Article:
Sometimes it feels like there might not be anything to talk about if we didn't have donuts and their related spawn. Today's case in point: The Duffin. As it sounds, this is a donut-muffin hybrid in which two American breakfast pastries have merged into one. Where did it come from? And why is it suddenly news?
Bea Vo, the owner of several London-based locations of the bakery Bea's of Bloomsbury, has been selling Duffins since at least 2009. A recipe for the creation can be found in her cookbook, Tea with Bea, published in 2011. Vo's words above the recipe in her book clearly state that she didn't invent the product; it's a recipe that she adapted. Muffin donuts have been making the rounds on recipe blogs as least as far back as 2005. (Here's one from 2008 on the blog Baking Bites.) Essentially, you make a moist, buttery vanilla muffin batter, bake it, and then dip the still-warm cake into melted butter and coat it in granulated sugar. It mimics the taste of a cake donut—without having to heat up a vat of oil. (I'm giving L.A. bakers and donut shops a full 48 hours to get this thing on their shelves.)
Fast forward to last week, when Starbucks UK grandly introduced The Duffin, a creation it claims to have invented, and is attempting to trademark. Whoops! Regular patrons of Bea's of Bloomsbury quickly informed the pastry chef that her product had been "stolen." Here's what she said:
"I was oblivious to the whole thing until last Friday when I saw some random tweets about it, something like, "uh, NO Bea
made the duffin first." They alerted me to the British Baker press release,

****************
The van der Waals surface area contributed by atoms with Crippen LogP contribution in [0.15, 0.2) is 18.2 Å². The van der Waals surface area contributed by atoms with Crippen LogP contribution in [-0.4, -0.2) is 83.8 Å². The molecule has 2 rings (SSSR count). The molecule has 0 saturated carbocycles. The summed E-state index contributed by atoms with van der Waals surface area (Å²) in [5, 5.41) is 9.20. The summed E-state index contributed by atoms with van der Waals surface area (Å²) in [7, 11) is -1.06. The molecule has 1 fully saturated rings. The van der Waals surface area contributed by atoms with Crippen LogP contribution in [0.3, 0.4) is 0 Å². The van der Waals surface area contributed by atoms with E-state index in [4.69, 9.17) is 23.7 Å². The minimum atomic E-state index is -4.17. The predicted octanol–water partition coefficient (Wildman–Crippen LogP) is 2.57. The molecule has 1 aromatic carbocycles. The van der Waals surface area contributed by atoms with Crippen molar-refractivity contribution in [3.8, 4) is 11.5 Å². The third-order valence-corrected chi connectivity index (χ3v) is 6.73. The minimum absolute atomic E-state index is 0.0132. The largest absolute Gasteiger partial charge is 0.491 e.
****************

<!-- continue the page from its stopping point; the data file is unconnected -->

which was a bit disconcerting, but stuff like that happens everyday. People claim to invent things all the time. But even I admit I didn't invent the doughnut muffin
in my book; I say it was a popular blog idea. However my take on it is my own—I wanted the crusty feel and airy crumb of a sour cream doughnut, the nutmeg scent of a cake doughnut, and the jamminess of a British jam doughnut. That's how I played with it. We debuted it in the shops, it was popular and I put it in my cookbook. In late 2011, customers began calling them Duffins, so I started calling them Duffins.
"When I read the Starbucks blog, and how their "original" duffin contained buttermilk, raspberry jam, and nutmeg... I just tried to remind myself that corporations are like this. It's annoying and disappointing but what can you do? I'm a chef. That flavour profile is unique. For them to claim that they never heard of me after an extensive online search—it was obvious that the PR department did not speak to the development team. I think they could have handled the whole thing with more finesse.
But then, the uh-oh moment.
"Then I find out that Rich Products—the super large bakery product manufacturer—had trademarked the name "duffin." That's when I got scared. I didn't want to have to become a spokesperson or defend my product, but I also didn't want to lose one of our best sellers. I had to say something. I sent out a couple of tweets to let customers know what happened. As our duffins have been featured in lots of publications (and consumed and photographed by so many of our customers) the outpouring of support was immense.
Vo has since been interviewed by the Today Show, USA Today, The Guardian, and countless other major outlets on both sides of the pond. She's received the backing of our nation's most powerful restaurant critic, The New York Times' Pete Wells, who continues to retweet Bea's tweets.
And meanwhile, Bea Vo, the 5'3" pastry chef who once worked for Nobu and Ottolenghi, is just trying to run a few small bakeries, fix her broken dough mixer, and figure out why the cost of cocoa powder has skyrocketed.
Come on Starbucks UK, back down already. Let a small bakery have their duffin and sell it too.
[Full disclosure: Bea Vo is a close friend of this here humble reporter.]